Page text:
Sunday, May 13, 2007

the out of doors


It stormed last night. Great rolls of thunder, Libby's nose pressed against the screen, and light seeming eerie in the dark. I was thrilled--this is my favorite kind of weather, with lightening brightening the sky and rain rushing by in torrents. I stayed up much too late, writing nonsense in my notebook, teasing the dogs, watching films borrowed from the library. Last night it was two episodes of Band of Brothers and I re-watched Lovely & Amazing. I also have Little Miss Sunshine, which I watched half of but grew too drowsy and distracted and stumbled up to bed well beyond my regular bedtime.

Before sleep, Gatsby came downstairs to join me and the dogs. Gatsby often behaves as a dog would: steals buttered noodles from our plates, begs for food (especially cheese), dutifully follows you about the house, begs for attention, and recently, he learned to play fetch. We were working on getting him to sit for his treats, but then we got actual dogs. Gatsby further evidenced this desire for dogginess by playing along with Penelope and Zephyr, sometimes joining in on the tug of war as best he can. Part of the reason for getting Zephyr was that we realized Penelope needed a playmate, and we were afraid Penelope would do some damage accidentally to Gatsby while snapping her jaws and leaping about. Of course, as we soon found out, Gatsby did not draw back with a new boisterous puppy on the scene. Instead, Zephyr plays with Gatsby just as much, merrily, and you can see Gatsby plays back. When I look at the pictures the next day, it appears they are fighting, but it really is play. I would panic at Gatsby's discomfort. On the contrary; he loves it.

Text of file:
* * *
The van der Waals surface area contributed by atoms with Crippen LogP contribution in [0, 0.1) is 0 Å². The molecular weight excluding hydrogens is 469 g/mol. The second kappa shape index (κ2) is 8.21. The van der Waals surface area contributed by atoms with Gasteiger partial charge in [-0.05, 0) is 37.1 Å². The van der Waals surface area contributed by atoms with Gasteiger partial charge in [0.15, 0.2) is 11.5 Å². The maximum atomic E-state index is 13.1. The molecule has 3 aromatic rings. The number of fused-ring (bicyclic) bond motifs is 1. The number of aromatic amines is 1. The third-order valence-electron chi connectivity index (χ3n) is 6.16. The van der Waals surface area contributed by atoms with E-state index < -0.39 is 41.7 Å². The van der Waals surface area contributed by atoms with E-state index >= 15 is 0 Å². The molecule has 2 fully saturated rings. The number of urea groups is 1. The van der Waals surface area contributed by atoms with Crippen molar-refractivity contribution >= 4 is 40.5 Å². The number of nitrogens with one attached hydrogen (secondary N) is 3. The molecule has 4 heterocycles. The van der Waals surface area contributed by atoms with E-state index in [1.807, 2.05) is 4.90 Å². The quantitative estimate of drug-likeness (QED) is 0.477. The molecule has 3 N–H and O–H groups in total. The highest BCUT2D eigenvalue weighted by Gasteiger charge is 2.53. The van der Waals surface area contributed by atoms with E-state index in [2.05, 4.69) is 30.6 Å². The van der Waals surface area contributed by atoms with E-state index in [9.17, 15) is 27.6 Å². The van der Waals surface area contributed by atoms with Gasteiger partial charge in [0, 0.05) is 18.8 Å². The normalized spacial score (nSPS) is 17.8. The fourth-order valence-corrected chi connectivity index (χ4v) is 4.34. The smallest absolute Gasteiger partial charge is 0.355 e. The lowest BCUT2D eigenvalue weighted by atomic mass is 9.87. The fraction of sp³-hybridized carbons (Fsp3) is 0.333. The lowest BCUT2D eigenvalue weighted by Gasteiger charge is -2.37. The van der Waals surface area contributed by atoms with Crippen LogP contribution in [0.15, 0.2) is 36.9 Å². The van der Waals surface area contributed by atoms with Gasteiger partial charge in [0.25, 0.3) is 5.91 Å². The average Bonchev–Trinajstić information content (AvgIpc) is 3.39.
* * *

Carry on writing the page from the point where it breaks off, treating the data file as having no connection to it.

Today was full of getting my hands in the dirt, planting seeds, becoming hopeful. We finished the low fence slung around the garden. It is our hope this will deter the dogs from turning this dirt patch into their playground. Zephyr has a habit of destroying plant life, so while they have not sprinted through this once-sandbox recently, I do get nervous that the temptation to yank up plants as they grow will prove too great for his jowls.

For now, Jake will stand guard, the patient gnome sentinel. He arrived in our backyard one day, a surprise visitor. The Urtels dropped them off when they drove through town and we were not home, and he has kept dutiful watch over our garden since, watching sunflowers grown from seedlings to ten foot tall monsters, watching watermelon not quite make it to an edible size, watching weighty tomatoes drop in harvest.